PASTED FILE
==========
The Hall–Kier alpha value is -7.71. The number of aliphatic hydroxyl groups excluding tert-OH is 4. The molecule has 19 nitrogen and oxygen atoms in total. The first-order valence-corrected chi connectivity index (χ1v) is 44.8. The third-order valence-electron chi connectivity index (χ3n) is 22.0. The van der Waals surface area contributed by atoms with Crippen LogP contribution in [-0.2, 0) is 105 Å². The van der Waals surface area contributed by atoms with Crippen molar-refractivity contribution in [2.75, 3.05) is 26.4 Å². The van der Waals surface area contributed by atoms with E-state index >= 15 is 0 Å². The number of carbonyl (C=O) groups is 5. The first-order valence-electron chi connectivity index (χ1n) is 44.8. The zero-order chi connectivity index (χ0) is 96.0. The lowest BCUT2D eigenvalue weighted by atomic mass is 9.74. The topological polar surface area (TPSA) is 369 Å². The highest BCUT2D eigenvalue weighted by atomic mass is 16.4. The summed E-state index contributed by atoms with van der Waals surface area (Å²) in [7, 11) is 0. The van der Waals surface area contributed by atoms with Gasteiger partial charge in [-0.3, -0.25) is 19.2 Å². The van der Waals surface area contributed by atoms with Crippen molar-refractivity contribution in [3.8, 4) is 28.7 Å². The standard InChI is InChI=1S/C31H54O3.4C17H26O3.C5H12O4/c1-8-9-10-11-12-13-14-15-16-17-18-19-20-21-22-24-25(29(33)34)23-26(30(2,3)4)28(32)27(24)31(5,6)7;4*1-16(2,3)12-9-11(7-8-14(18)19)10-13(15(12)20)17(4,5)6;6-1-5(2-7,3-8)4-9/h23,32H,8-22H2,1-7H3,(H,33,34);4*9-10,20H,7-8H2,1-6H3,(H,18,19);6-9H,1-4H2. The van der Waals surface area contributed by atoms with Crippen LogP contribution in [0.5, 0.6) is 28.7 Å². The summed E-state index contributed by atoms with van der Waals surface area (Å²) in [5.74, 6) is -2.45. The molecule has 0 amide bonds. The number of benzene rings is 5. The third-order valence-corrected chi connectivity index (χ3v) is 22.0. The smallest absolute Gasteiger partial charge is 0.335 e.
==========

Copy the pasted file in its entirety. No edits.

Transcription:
The Hall–Kier alpha value is -7.71. The number of aliphatic hydroxyl groups excluding tert-OH is 4. The molecule has 19 nitrogen and oxygen atoms in total. The first-order valence-corrected chi connectivity index (χ1v) is 44.8. The third-order valence-electron chi connectivity index (χ3n) is 22.0. The van der Waals surface area contributed by atoms with Crippen LogP contribution in [-0.2, 0) is 105 Å². The van der Waals surface area contributed by atoms with Crippen molar-refractivity contribution in [2.75, 3.05) is 26.4 Å². The van der Waals surface area contributed by atoms with E-state index >= 15 is 0 Å². The number of carbonyl (C=O) groups is 5. The first-order valence-electron chi connectivity index (χ1n) is 44.8. The zero-order chi connectivity index (χ0) is 96.0. The lowest BCUT2D eigenvalue weighted by atomic mass is 9.74. The topological polar surface area (TPSA) is 369 Å². The highest BCUT2D eigenvalue weighted by atomic mass is 16.4. The summed E-state index contributed by atoms with van der Waals surface area (Å²) in [7, 11) is 0. The van der Waals surface area contributed by atoms with Gasteiger partial charge in [-0.3, -0.25) is 19.2 Å². The van der Waals surface area contributed by atoms with Crippen molar-refractivity contribution in [3.8, 4) is 28.7 Å². The standard InChI is InChI=1S/C31H54O3.4C17H26O3.C5H12O4/c1-8-9-10-11-12-13-14-15-16-17-18-19-20-21-22-24-25(29(33)34)23-26(30(2,3)4)28(32)27(24)31(5,6)7;4*1-16(2,3)12-9-11(7-8-14(18)19)10-13(15(12)20)17(4,5)6;6-1-5(2-7,3-8)4-9/h23,32H,8-22H2,1-7H3,(H,33,34);4*9-10,20H,7-8H2,1-6H3,(H,18,19);6-9H,1-4H2. The van der Waals surface area contributed by atoms with Crippen LogP contribution in [0.5, 0.6) is 28.7 Å². The summed E-state index contributed by atoms with van der Waals surface area (Å²) in [5.74, 6) is -2.45. The molecule has 0 amide bonds. The number of benzene rings is 5. The third-order valence-corrected chi connectivity index (χ3v) is 22.0. The smallest absolute Gasteiger partial charge is 0.335 e.